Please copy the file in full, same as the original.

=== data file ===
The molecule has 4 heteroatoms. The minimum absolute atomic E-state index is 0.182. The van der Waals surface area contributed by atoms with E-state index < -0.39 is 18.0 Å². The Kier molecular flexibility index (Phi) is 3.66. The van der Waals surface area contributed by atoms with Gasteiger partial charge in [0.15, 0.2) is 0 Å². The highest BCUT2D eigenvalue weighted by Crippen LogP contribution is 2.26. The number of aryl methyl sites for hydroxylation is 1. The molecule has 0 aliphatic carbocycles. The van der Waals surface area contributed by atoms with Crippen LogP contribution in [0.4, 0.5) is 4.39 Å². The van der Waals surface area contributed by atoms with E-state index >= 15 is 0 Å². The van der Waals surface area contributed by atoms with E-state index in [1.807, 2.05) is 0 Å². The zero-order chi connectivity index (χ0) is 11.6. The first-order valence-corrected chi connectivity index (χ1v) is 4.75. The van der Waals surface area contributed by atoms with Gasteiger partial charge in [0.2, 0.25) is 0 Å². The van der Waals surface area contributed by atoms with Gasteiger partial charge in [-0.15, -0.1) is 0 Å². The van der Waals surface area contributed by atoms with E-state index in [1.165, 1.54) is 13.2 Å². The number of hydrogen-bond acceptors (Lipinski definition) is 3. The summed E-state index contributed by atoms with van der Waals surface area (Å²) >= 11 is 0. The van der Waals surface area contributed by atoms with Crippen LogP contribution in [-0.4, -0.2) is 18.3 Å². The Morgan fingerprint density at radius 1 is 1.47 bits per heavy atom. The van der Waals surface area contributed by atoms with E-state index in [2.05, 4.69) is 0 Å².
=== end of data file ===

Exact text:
The molecule has 4 heteroatoms. The minimum absolute atomic E-state index is 0.182. The van der Waals surface area contributed by atoms with E-state index < -0.39 is 18.0 Å². The Kier molecular flexibility index (Phi) is 3.66. The van der Waals surface area contributed by atoms with Gasteiger partial charge in [0.15, 0.2) is 0 Å². The highest BCUT2D eigenvalue weighted by Crippen LogP contribution is 2.26. The number of aryl methyl sites for hydroxylation is 1. The molecule has 0 aliphatic carbocycles. The van der Waals surface area contributed by atoms with Crippen LogP contribution in [0.4, 0.5) is 4.39 Å². The van der Waals surface area contributed by atoms with E-state index >= 15 is 0 Å². The van der Waals surface area contributed by atoms with E-state index in [1.807, 2.05) is 0 Å². The zero-order chi connectivity index (χ0) is 11.6. The first-order valence-corrected chi connectivity index (χ1v) is 4.75. The van der Waals surface area contributed by atoms with Gasteiger partial charge in [0.2, 0.25) is 0 Å². The van der Waals surface area contributed by atoms with Gasteiger partial charge in [-0.15, -0.1) is 0 Å². The van der Waals surface area contributed by atoms with E-state index in [1.165, 1.54) is 13.2 Å². The number of hydrogen-bond acceptors (Lipinski definition) is 3. The summed E-state index contributed by atoms with van der Waals surface area (Å²) >= 11 is 0. The van der Waals surface area contributed by atoms with Crippen LogP contribution in [-0.4, -0.2) is 18.3 Å². The Morgan fingerprint density at radius 1 is 1.47 bits per heavy atom. The van der Waals surface area contributed by atoms with E-state index in [2.05, 4.69) is 0 Å².